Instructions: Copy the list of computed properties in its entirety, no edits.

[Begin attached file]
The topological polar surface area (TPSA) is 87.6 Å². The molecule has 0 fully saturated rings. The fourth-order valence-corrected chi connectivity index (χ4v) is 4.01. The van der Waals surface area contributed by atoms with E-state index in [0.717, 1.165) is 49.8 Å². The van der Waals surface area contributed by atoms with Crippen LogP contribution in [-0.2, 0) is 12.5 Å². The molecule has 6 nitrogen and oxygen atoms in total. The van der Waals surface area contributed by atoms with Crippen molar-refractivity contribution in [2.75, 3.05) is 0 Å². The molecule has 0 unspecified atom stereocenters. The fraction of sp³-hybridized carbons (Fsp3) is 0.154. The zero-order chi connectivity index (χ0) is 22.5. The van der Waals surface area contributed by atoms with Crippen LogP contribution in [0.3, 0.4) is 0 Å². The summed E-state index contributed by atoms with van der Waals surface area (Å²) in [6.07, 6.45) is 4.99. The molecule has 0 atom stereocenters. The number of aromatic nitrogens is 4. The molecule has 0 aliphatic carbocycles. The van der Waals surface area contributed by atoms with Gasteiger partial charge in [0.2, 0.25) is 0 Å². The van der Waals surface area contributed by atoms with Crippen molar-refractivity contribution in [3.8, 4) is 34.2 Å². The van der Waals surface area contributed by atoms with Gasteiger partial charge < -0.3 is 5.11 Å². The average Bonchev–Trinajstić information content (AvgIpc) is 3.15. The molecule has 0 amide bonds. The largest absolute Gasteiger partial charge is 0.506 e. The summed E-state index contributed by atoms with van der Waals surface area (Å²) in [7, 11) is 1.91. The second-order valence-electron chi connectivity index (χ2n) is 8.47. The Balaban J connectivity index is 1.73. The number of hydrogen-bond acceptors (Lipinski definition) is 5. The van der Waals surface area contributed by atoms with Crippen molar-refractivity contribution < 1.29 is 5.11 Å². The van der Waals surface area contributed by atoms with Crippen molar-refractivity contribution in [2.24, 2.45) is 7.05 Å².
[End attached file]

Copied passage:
The topological polar surface area (TPSA) is 87.6 Å². The molecule has 0 fully saturated rings. The fourth-order valence-corrected chi connectivity index (χ4v) is 4.01. The van der Waals surface area contributed by atoms with E-state index in [0.717, 1.165) is 49.8 Å². The van der Waals surface area contributed by atoms with Crippen LogP contribution in [-0.2, 0) is 12.5 Å². The molecule has 6 nitrogen and oxygen atoms in total. The van der Waals surface area contributed by atoms with Crippen molar-refractivity contribution in [2.75, 3.05) is 0 Å². The molecule has 0 unspecified atom stereocenters. The fraction of sp³-hybridized carbons (Fsp3) is 0.154. The zero-order chi connectivity index (χ0) is 22.5. The van der Waals surface area contributed by atoms with Crippen LogP contribution in [0.3, 0.4) is 0 Å². The summed E-state index contributed by atoms with van der Waals surface area (Å²) in [6.07, 6.45) is 4.99. The molecule has 0 atom stereocenters. The number of aromatic nitrogens is 4. The molecule has 0 aliphatic carbocycles. The van der Waals surface area contributed by atoms with Gasteiger partial charge in [0.2, 0.25) is 0 Å². The van der Waals surface area contributed by atoms with Crippen molar-refractivity contribution in [3.8, 4) is 34.2 Å². The van der Waals surface area contributed by atoms with Gasteiger partial charge < -0.3 is 5.11 Å². The average Bonchev–Trinajstić information content (AvgIpc) is 3.15. The molecule has 0 amide bonds. The largest absolute Gasteiger partial charge is 0.506 e. The summed E-state index contributed by atoms with van der Waals surface area (Å²) in [7, 11) is 1.91. The second-order valence-electron chi connectivity index (χ2n) is 8.47. The Balaban J connectivity index is 1.73. The number of hydrogen-bond acceptors (Lipinski definition) is 5. The van der Waals surface area contributed by atoms with Crippen molar-refractivity contribution < 1.29 is 5.11 Å². The van der Waals surface area contributed by atoms with Crippen molar-refractivity contribution in [2.24, 2.45) is 7.05 Å².